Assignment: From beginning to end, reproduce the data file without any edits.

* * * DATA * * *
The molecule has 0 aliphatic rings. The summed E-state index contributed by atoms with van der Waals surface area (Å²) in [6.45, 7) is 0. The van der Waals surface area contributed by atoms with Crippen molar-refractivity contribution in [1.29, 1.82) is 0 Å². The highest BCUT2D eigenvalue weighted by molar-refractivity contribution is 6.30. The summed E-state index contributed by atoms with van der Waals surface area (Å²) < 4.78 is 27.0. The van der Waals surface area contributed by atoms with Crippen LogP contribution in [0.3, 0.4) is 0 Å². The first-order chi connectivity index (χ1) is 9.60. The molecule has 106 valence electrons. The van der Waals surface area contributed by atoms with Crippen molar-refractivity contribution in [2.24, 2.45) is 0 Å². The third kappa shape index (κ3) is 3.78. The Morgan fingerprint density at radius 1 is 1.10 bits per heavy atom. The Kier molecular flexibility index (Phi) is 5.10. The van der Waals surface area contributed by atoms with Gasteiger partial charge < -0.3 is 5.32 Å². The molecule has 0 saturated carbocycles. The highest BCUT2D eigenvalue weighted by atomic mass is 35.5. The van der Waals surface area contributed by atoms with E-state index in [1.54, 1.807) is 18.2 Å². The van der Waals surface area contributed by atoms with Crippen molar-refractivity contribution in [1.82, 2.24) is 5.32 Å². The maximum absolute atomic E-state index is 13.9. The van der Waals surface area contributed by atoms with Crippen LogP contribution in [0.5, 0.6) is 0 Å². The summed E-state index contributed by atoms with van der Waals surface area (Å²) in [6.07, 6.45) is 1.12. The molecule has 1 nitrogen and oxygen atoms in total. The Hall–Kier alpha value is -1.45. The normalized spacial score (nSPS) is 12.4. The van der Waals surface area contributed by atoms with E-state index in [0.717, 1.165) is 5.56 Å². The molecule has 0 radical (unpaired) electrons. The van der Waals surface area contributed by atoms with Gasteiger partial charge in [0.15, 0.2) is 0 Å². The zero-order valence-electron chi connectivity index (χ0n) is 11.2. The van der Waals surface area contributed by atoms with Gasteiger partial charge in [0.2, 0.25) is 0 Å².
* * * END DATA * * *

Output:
The molecule has 0 aliphatic rings. The summed E-state index contributed by atoms with van der Waals surface area (Å²) in [6.45, 7) is 0. The van der Waals surface area contributed by atoms with Crippen molar-refractivity contribution in [1.29, 1.82) is 0 Å². The highest BCUT2D eigenvalue weighted by molar-refractivity contribution is 6.30. The summed E-state index contributed by atoms with van der Waals surface area (Å²) < 4.78 is 27.0. The van der Waals surface area contributed by atoms with Crippen LogP contribution in [0.3, 0.4) is 0 Å². The first-order chi connectivity index (χ1) is 9.60. The molecule has 106 valence electrons. The van der Waals surface area contributed by atoms with Crippen molar-refractivity contribution in [2.24, 2.45) is 0 Å². The third kappa shape index (κ3) is 3.78. The Morgan fingerprint density at radius 1 is 1.10 bits per heavy atom. The Kier molecular flexibility index (Phi) is 5.10. The van der Waals surface area contributed by atoms with Gasteiger partial charge < -0.3 is 5.32 Å². The molecule has 0 saturated carbocycles. The highest BCUT2D eigenvalue weighted by atomic mass is 35.5. The van der Waals surface area contributed by atoms with E-state index in [1.54, 1.807) is 18.2 Å². The van der Waals surface area contributed by atoms with Crippen molar-refractivity contribution in [1.82, 2.24) is 5.32 Å². The maximum absolute atomic E-state index is 13.9. The van der Waals surface area contributed by atoms with Crippen LogP contribution in [0.5, 0.6) is 0 Å². The summed E-state index contributed by atoms with van der Waals surface area (Å²) in [6.07, 6.45) is 1.12. The molecule has 1 nitrogen and oxygen atoms in total. The Hall–Kier alpha value is -1.45. The normalized spacial score (nSPS) is 12.4. The van der Waals surface area contributed by atoms with E-state index in [0.717, 1.165) is 5.56 Å². The molecule has 0 radical (unpaired) electrons. The van der Waals surface area contributed by atoms with Gasteiger partial charge in [0.15, 0.2) is 0 Å². The zero-order valence-electron chi connectivity index (χ0n) is 11.2. The van der Waals surface area contributed by atoms with Gasteiger partial charge in [0.2, 0.25) is 0 Å².